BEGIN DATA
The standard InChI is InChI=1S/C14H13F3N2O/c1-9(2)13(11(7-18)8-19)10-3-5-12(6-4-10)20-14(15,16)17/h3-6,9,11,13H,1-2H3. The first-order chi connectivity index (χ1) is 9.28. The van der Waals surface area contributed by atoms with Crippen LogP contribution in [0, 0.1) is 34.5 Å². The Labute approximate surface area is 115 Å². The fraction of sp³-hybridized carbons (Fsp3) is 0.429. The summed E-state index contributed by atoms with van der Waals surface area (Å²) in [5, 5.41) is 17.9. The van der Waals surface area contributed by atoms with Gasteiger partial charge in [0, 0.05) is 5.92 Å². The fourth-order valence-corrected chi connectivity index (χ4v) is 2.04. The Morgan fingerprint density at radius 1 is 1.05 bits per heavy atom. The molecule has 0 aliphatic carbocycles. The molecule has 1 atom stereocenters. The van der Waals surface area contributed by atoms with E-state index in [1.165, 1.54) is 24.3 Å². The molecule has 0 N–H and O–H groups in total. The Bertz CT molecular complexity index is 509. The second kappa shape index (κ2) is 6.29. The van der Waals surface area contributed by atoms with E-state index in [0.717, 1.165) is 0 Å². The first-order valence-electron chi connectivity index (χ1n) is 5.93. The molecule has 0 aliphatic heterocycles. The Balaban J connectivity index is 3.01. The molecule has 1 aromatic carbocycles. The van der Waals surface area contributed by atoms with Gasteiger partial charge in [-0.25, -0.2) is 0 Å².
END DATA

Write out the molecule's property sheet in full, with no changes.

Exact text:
The standard InChI is InChI=1S/C14H13F3N2O/c1-9(2)13(11(7-18)8-19)10-3-5-12(6-4-10)20-14(15,16)17/h3-6,9,11,13H,1-2H3. The first-order chi connectivity index (χ1) is 9.28. The van der Waals surface area contributed by atoms with Crippen LogP contribution in [0, 0.1) is 34.5 Å². The Labute approximate surface area is 115 Å². The fraction of sp³-hybridized carbons (Fsp3) is 0.429. The summed E-state index contributed by atoms with van der Waals surface area (Å²) in [5, 5.41) is 17.9. The van der Waals surface area contributed by atoms with Gasteiger partial charge in [0, 0.05) is 5.92 Å². The fourth-order valence-corrected chi connectivity index (χ4v) is 2.04. The Morgan fingerprint density at radius 1 is 1.05 bits per heavy atom. The molecule has 0 aliphatic carbocycles. The molecule has 1 atom stereocenters. The van der Waals surface area contributed by atoms with E-state index in [1.165, 1.54) is 24.3 Å². The molecule has 0 N–H and O–H groups in total. The Bertz CT molecular complexity index is 509. The second kappa shape index (κ2) is 6.29. The van der Waals surface area contributed by atoms with E-state index in [0.717, 1.165) is 0 Å². The first-order valence-electron chi connectivity index (χ1n) is 5.93. The molecule has 0 aliphatic heterocycles. The Balaban J connectivity index is 3.01. The molecule has 1 aromatic carbocycles. The van der Waals surface area contributed by atoms with Gasteiger partial charge in [-0.25, -0.2) is 0 Å².